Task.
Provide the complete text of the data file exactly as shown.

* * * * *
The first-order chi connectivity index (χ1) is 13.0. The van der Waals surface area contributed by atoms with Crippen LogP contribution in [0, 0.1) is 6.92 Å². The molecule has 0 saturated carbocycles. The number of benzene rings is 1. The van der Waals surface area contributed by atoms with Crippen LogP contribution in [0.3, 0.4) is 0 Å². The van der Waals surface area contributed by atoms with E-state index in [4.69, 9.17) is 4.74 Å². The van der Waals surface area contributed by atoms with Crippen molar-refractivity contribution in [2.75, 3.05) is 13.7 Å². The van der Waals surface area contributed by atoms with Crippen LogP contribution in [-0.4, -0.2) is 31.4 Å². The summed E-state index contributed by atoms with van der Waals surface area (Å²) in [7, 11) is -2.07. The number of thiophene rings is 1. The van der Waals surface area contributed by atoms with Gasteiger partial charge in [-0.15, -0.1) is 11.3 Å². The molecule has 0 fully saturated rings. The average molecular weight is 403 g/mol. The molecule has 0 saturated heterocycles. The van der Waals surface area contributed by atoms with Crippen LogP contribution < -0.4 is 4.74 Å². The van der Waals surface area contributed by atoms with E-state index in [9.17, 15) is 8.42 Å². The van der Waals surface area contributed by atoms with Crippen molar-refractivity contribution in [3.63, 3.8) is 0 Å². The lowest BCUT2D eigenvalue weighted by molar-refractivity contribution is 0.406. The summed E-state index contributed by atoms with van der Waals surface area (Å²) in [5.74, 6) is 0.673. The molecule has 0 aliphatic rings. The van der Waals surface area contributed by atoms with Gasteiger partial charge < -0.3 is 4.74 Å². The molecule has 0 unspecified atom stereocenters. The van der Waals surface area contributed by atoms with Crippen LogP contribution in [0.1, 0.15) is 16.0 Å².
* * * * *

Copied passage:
The first-order chi connectivity index (χ1) is 13.0. The van der Waals surface area contributed by atoms with Crippen LogP contribution in [0, 0.1) is 6.92 Å². The molecule has 0 saturated carbocycles. The number of benzene rings is 1. The van der Waals surface area contributed by atoms with Crippen LogP contribution in [0.3, 0.4) is 0 Å². The van der Waals surface area contributed by atoms with E-state index in [4.69, 9.17) is 4.74 Å². The van der Waals surface area contributed by atoms with Crippen molar-refractivity contribution in [2.75, 3.05) is 13.7 Å². The van der Waals surface area contributed by atoms with Crippen LogP contribution in [-0.4, -0.2) is 31.4 Å². The summed E-state index contributed by atoms with van der Waals surface area (Å²) in [7, 11) is -2.07. The number of thiophene rings is 1. The van der Waals surface area contributed by atoms with Gasteiger partial charge in [-0.15, -0.1) is 11.3 Å². The molecule has 0 fully saturated rings. The average molecular weight is 403 g/mol. The molecule has 0 saturated heterocycles. The van der Waals surface area contributed by atoms with Crippen LogP contribution < -0.4 is 4.74 Å². The van der Waals surface area contributed by atoms with E-state index in [9.17, 15) is 8.42 Å². The van der Waals surface area contributed by atoms with Crippen molar-refractivity contribution in [3.63, 3.8) is 0 Å². The lowest BCUT2D eigenvalue weighted by molar-refractivity contribution is 0.406. The summed E-state index contributed by atoms with van der Waals surface area (Å²) in [5.74, 6) is 0.673. The molecule has 0 aliphatic rings. The van der Waals surface area contributed by atoms with Gasteiger partial charge < -0.3 is 4.74 Å². The molecule has 0 unspecified atom stereocenters. The van der Waals surface area contributed by atoms with Crippen LogP contribution in [0.1, 0.15) is 16.0 Å².